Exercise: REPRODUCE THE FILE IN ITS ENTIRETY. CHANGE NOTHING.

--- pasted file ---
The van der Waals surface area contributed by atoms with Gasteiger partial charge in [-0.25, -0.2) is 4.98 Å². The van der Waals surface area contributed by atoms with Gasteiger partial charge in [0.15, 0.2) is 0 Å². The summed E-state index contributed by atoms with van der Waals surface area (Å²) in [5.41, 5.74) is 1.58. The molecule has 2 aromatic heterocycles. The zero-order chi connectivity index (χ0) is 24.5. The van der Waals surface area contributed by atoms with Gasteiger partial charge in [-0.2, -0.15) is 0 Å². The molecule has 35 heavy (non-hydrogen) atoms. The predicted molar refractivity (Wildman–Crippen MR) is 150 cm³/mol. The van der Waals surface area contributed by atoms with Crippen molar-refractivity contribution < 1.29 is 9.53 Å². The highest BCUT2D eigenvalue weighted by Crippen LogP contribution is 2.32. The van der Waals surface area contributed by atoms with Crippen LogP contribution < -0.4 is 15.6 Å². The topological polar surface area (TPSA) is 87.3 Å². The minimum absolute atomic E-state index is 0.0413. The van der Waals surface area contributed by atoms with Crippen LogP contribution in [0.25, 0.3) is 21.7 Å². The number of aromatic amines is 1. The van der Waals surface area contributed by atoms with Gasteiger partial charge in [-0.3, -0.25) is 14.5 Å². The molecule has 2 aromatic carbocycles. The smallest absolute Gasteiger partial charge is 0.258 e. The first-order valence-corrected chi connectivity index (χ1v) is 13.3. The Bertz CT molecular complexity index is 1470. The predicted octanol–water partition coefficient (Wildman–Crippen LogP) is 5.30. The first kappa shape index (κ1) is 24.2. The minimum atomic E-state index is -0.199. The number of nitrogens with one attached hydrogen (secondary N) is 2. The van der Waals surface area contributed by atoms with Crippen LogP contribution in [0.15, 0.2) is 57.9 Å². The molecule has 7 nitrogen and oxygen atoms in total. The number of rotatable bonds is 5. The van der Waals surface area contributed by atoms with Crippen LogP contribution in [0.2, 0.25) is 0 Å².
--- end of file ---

The van der Waals surface area contributed by atoms with Gasteiger partial charge in [-0.25, -0.2) is 4.98 Å². The van der Waals surface area contributed by atoms with Gasteiger partial charge in [0.15, 0.2) is 0 Å². The summed E-state index contributed by atoms with van der Waals surface area (Å²) in [5.41, 5.74) is 1.58. The molecule has 2 aromatic heterocycles. The zero-order chi connectivity index (χ0) is 24.5. The van der Waals surface area contributed by atoms with Gasteiger partial charge in [-0.2, -0.15) is 0 Å². The molecule has 35 heavy (non-hydrogen) atoms. The predicted molar refractivity (Wildman–Crippen MR) is 150 cm³/mol. The van der Waals surface area contributed by atoms with Crippen molar-refractivity contribution < 1.29 is 9.53 Å². The highest BCUT2D eigenvalue weighted by Crippen LogP contribution is 2.32. The van der Waals surface area contributed by atoms with Crippen LogP contribution < -0.4 is 15.6 Å². The topological polar surface area (TPSA) is 87.3 Å². The minimum absolute atomic E-state index is 0.0413. The van der Waals surface area contributed by atoms with Crippen LogP contribution in [0.25, 0.3) is 21.7 Å². The number of aromatic amines is 1. The van der Waals surface area contributed by atoms with Gasteiger partial charge in [-0.3, -0.25) is 14.5 Å². The molecule has 2 aromatic carbocycles. The smallest absolute Gasteiger partial charge is 0.258 e. The first-order valence-corrected chi connectivity index (χ1v) is 13.3. The Bertz CT molecular complexity index is 1470. The predicted octanol–water partition coefficient (Wildman–Crippen LogP) is 5.30. The first kappa shape index (κ1) is 24.2. The minimum atomic E-state index is -0.199. The number of nitrogens with one attached hydrogen (secondary N) is 2. The van der Waals surface area contributed by atoms with Crippen LogP contribution in [0.15, 0.2) is 57.9 Å². The molecule has 7 nitrogen and oxygen atoms in total. The number of rotatable bonds is 5. The van der Waals surface area contributed by atoms with Crippen LogP contribution in [0.2, 0.25) is 0 Å².